Getting Your Appendix Out May Become a Thing of the Past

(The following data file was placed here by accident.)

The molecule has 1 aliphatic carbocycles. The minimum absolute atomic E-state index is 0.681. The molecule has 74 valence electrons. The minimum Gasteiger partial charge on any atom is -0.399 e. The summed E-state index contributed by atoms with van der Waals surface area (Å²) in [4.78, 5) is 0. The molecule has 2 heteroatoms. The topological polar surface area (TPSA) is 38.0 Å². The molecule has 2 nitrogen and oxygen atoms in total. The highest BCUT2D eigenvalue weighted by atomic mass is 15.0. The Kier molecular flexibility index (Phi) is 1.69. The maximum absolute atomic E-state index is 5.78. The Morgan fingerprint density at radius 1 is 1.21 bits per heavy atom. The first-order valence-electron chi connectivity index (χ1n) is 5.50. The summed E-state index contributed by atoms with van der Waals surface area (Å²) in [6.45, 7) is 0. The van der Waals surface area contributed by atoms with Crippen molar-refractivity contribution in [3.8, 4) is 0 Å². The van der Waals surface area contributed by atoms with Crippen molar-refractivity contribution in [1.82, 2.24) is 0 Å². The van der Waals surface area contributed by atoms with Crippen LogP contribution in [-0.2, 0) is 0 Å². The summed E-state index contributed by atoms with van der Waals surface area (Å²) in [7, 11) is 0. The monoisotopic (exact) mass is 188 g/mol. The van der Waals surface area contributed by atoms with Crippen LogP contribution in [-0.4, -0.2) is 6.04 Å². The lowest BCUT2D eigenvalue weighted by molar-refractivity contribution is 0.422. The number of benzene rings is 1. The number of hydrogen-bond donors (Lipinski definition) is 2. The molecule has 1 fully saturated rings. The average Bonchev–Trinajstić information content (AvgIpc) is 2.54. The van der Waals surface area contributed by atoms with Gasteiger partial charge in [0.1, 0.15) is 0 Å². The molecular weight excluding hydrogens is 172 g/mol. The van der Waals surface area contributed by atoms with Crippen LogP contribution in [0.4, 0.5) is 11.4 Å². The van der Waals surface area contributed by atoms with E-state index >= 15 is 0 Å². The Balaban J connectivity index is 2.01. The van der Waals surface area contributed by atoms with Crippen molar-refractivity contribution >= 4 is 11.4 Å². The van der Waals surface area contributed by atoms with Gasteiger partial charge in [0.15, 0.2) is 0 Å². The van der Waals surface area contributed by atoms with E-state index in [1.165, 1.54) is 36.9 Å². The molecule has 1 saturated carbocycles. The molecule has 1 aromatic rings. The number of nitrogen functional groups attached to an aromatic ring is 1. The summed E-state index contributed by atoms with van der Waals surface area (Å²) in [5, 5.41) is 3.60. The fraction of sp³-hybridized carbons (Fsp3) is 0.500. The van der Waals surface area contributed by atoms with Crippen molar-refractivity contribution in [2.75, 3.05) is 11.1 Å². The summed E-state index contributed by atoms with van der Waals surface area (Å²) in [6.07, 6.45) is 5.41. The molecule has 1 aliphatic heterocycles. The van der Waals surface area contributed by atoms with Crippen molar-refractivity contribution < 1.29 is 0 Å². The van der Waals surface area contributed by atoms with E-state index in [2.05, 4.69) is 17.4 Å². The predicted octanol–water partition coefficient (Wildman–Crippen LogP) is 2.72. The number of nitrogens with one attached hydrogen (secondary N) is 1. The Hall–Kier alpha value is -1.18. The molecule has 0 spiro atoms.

Operations to remove the appendix could soon become a thing of the past. Swedish experts claim appendicitis — when the mysterious, worm-shaped organ gets infected — can be treated effectively with antibiotics. That could spell the end of the appendectomy, one of the most common procedures carried out today. Swift removal of the appendix has been standard treatment for over a century, but researchers argue that the only risk of not operating and relying on antibiotics is another appendicitis flare-up. The condition, which causes stomach pain that travels to the lower right-hand side, can be life-threatening without quick treatment. During surgery, the appendix is removed from the body after doctors make 3-4 tiny incisions in the abdomen. The cuts are closed with staples or stitches, with most patients going home the next day and returning to normal activities within a week. Approximately 11.6 million cases of appendicitis are reported annually in the United States.